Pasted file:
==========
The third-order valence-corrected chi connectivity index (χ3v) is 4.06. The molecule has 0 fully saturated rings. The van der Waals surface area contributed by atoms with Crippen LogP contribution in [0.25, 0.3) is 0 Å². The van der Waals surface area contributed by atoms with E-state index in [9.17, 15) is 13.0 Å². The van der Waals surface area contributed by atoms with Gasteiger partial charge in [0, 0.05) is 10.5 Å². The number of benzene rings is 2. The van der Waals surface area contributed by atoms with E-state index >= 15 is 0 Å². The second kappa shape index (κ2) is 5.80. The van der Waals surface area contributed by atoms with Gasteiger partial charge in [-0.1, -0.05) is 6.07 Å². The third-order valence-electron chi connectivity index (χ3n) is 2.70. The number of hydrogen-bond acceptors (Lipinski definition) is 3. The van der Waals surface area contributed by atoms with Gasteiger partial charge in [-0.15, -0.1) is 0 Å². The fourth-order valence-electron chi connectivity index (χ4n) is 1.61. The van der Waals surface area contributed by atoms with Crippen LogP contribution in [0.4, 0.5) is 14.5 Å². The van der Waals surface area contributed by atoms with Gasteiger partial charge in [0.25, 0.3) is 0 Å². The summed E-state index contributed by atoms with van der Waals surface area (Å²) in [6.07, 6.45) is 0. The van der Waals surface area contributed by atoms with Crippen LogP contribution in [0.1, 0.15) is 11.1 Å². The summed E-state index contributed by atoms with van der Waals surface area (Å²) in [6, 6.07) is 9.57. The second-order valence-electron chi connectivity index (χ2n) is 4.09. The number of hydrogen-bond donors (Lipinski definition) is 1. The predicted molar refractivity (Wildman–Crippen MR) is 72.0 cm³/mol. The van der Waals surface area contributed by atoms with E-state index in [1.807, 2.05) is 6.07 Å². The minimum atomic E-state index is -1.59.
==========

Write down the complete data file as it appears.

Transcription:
The third-order valence-corrected chi connectivity index (χ3v) is 4.06. The molecule has 0 fully saturated rings. The van der Waals surface area contributed by atoms with Crippen LogP contribution in [0.25, 0.3) is 0 Å². The van der Waals surface area contributed by atoms with E-state index in [9.17, 15) is 13.0 Å². The van der Waals surface area contributed by atoms with Gasteiger partial charge in [0, 0.05) is 10.5 Å². The number of benzene rings is 2. The van der Waals surface area contributed by atoms with E-state index >= 15 is 0 Å². The second kappa shape index (κ2) is 5.80. The van der Waals surface area contributed by atoms with Gasteiger partial charge in [-0.1, -0.05) is 6.07 Å². The third-order valence-electron chi connectivity index (χ3n) is 2.70. The number of hydrogen-bond acceptors (Lipinski definition) is 3. The van der Waals surface area contributed by atoms with Gasteiger partial charge in [-0.15, -0.1) is 0 Å². The fourth-order valence-electron chi connectivity index (χ4n) is 1.61. The van der Waals surface area contributed by atoms with Crippen LogP contribution in [0.4, 0.5) is 14.5 Å². The van der Waals surface area contributed by atoms with Gasteiger partial charge in [0.25, 0.3) is 0 Å². The summed E-state index contributed by atoms with van der Waals surface area (Å²) in [6.07, 6.45) is 0. The van der Waals surface area contributed by atoms with Crippen LogP contribution in [0.1, 0.15) is 11.1 Å². The summed E-state index contributed by atoms with van der Waals surface area (Å²) in [6, 6.07) is 9.57. The second-order valence-electron chi connectivity index (χ2n) is 4.09. The number of hydrogen-bond donors (Lipinski definition) is 1. The predicted molar refractivity (Wildman–Crippen MR) is 72.0 cm³/mol. The van der Waals surface area contributed by atoms with E-state index in [1.807, 2.05) is 6.07 Å². The minimum atomic E-state index is -1.59.